The ICL procedure

Visian ICL surgery is safe and predictable, but like any sort of surgery carries a small risk of complications. The risk of a serious infection within the eye is small and less than refractive lens exchange surgery. In some cases the ICL may need to be exchanged if it does not fit well once it is in the eye. A small percentage of patients may also develop cataract or high pressure after surgery. As with any surgical procedure these risks are reduced by picking an experienced consultant surgeon.

For more information visit the Visian ICL site

ICL surgery is quick and painless. It can be performed under local or general anaesthetic, depending on the patient. We do not operate on both eyes at the same session, and there is no overnight stay. For patients requiring surgery to both eyes, we specify a minimum 4 days between operations.

Time off work

It is advisable, though not obligatory, to take up to 3 days off work after each ICL implantation. Although you will be physically able to do most kinds of work from the day after surgery, and you will not harm your eyes by using them to read or watch a screen, the eyes may feel slightly gritty , and your eyes may still be light sensitive in the first week after surgery. These feelings of mild discomfort settle quickly.

Do not wear any eye or facial make-up on the day of surgery. Ordinary non-prescription sunglasses are useful whilst your eyes are mildly light sensitive in the early recovery period, and are ideal for travelling home after surgery, so bring a pair with you.

For patients having the procedure under general anaesthetic, a period of six hours without food and drink is usually required prior to surgery. For patients having local anaesthetic, eye drops are instilled, which produce a mild stinging sensation for about 10 seconds. Drops are usually placed in both eyes.

 

The ICL procedure

You will lie flat, with your head on a specially designed rest. A sterile plastic adhesive sheet is placed over the operated eye. This sheet has a non-adhesive section, which covers the other eye, your face, head and neck. The sheet is lifted well clear of your mouth and nose and should not make you feel too enclosed or claustrophobic. A speculum (eyelid retainer) is placed to help keep the eye open during the procedure. Blinking is no problem, but it is helpful if you can keep the facial muscles relaxed, and avoid squeezing the eyes shut during the procedure. The anaesthetic eye drops help you to do this comfortably. Light sedation (intravenous tranquilisers) is usually administered by the attending Consultant Anaesthetist (Dr Callagher or Dr Catteruccia) to help you to relax more during the surgery.

A microscope light will be switched on, which may be very dazzling at first, so it is often helpful to look away for 30 seconds before looking straight up into the light. Mr Maurino will talk you through this. You should stare straight up at the light throughout the procedure. This will keep the eye in the ideal position for the surgery. Blinking is no problem, but it is helpful to keep both eyes open between blinks. Closing the other eye will tend to cause the operated eye to move, so it is best to stare straight ahead with both eyes open. Some movement is normal, and will not be a problem, although excessive movement will tend to slow the procedure down. Mr Maurino may occasionally choose to freeze the muscles around the eye, in addition to numbing the eye’s surface, in order to complete the operation. This is achieved with an injection of anaesthetic behind the eye. Although this may sound unpleasant, it is usually straightforward and pain-free. Many surgeons and anaesthetists administer these muscle blocks routinely in all their patients.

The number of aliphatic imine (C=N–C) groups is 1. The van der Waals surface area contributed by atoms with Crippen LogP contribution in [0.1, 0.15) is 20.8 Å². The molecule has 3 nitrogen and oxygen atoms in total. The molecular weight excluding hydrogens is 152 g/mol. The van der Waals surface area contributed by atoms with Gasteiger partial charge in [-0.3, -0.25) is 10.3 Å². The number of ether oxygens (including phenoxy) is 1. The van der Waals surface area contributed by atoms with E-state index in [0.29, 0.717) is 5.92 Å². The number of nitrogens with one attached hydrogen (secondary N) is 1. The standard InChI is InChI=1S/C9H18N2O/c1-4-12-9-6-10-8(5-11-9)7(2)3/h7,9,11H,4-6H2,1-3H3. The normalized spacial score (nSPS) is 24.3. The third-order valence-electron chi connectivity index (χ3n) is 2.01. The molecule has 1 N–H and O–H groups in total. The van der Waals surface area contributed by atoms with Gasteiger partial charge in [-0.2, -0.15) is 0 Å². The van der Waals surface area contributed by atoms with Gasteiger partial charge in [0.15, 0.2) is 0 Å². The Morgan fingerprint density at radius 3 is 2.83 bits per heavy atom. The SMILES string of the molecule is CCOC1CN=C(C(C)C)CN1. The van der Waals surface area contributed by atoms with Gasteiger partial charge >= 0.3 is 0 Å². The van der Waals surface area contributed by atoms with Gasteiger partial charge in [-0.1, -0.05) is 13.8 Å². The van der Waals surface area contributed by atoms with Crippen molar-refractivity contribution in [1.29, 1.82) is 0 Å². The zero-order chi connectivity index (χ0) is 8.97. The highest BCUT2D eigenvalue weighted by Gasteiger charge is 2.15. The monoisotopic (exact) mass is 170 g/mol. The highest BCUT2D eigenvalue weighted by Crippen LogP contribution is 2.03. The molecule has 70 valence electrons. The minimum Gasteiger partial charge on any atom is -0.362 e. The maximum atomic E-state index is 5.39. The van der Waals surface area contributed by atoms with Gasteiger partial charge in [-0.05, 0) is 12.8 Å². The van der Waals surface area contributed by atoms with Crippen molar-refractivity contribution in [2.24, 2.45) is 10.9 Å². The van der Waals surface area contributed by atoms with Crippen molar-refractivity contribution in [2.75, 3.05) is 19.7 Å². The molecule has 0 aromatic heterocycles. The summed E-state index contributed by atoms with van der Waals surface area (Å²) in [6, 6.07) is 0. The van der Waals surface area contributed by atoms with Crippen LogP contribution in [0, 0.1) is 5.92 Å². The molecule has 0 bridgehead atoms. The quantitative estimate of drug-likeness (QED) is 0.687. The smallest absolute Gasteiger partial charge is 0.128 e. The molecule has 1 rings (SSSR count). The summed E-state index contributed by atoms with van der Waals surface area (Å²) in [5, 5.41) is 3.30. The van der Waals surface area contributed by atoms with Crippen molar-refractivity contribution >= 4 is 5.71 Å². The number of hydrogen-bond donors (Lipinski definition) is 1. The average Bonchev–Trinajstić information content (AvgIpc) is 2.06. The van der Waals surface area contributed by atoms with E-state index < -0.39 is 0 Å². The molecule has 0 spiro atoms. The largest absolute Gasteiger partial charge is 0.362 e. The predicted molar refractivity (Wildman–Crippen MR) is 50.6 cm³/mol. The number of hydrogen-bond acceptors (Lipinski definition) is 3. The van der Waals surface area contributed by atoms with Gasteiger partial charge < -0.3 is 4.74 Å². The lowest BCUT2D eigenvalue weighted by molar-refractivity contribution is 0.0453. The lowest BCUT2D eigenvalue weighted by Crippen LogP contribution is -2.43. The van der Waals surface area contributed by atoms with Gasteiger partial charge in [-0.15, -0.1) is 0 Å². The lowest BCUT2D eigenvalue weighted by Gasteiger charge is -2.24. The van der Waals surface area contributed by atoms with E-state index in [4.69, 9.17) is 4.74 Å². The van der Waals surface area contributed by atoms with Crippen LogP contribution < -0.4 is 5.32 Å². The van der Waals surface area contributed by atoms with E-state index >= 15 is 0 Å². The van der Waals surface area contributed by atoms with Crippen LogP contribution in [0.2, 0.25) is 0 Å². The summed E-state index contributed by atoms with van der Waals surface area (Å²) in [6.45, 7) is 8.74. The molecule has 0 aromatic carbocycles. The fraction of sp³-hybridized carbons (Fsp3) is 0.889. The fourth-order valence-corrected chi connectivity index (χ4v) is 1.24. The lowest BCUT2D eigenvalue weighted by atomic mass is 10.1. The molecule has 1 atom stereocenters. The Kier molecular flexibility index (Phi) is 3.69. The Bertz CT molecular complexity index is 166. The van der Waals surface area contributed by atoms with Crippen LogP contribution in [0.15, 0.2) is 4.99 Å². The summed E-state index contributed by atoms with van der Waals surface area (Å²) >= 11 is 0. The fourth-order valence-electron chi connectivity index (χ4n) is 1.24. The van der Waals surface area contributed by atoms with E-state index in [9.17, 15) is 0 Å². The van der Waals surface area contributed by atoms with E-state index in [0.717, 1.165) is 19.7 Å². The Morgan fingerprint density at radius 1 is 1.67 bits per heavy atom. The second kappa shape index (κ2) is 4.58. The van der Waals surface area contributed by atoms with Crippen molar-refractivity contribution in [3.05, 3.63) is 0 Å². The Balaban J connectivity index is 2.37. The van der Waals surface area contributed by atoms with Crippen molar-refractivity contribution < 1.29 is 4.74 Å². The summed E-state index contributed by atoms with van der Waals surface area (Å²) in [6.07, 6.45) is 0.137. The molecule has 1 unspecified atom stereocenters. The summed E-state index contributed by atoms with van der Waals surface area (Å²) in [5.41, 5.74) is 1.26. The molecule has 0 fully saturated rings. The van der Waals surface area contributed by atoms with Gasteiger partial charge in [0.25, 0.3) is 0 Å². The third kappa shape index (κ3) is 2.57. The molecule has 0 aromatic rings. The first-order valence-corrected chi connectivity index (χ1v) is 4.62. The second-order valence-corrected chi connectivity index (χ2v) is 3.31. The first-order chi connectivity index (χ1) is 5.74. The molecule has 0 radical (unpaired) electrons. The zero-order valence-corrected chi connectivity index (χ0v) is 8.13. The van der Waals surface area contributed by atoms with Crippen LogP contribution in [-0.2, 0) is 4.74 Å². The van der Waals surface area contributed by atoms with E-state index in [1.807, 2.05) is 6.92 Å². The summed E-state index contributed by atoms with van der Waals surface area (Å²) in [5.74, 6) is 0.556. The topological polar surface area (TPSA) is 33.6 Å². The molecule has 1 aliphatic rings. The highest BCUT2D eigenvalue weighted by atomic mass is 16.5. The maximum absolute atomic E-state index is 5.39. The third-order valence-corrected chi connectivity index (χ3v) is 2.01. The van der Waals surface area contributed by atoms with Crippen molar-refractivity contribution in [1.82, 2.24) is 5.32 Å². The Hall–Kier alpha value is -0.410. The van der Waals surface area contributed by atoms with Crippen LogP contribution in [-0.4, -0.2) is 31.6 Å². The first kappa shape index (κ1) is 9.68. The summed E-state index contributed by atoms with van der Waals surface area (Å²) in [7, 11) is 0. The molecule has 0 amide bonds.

Although you will feel the surgeon touching around the eye, and sensations such as mild pressure in the eye and fluid running over the surface of the eye, the operation is not painful. You will not see any formed images of surgical instruments. Patients usually report seeing brightly coloured lights at various stages during the surgery, but you may see nothing, particularly if local anaesthetic injection techniques are used.

                                   

                                          SEE A VIDEO OF THE ICL PROCEDURE

 

 

 

After the operation

At the end of the procedure, the surgeon will remove the adhesive sheet, and place a plastic shield over the eye. This dressing can be removed to go home, around an hour after the end of the surgery. Visual recovery after ICL surgery is rapid. Patients can commonly see at the driving standard or better within just 2 days of surgery. Mild, gritty discomfort is normal, and eye may be relatively light-sensitive in the first few days after surgery. Beyond this, any postoperative discomfort should be minimal. Antibiotic and anti-inflammatory eye drops are normally instilled four times a day for the first 3-4 weeks after surgery.

Eye rubbing should be avoided for the first month after surgery, and an eye shield is normally worn to protect the eye at nights for the first few weeks. Restrictions on activity are few. Swimming is not recommended in the first 3 weeks after surgery (because of a theoretical risk of infection), but other forms of exercise and flying are no problem. Try not to open your eyes under the shower, and avoid eye bathing – just use the prescribed drops to clean the eye itself and clear any mucous build up from the eyelids using a cotton wool bud moistened in cooled, boiled water.

Routine follow-up appointments

Review visits are normally required at 1 week and 4-6 weeks for each eye after surgery. Thereafter, annual review visits are performed to check for any signs of an adverse reaction to the ICL but the latter will be subject to usual follow-up consultation charges.

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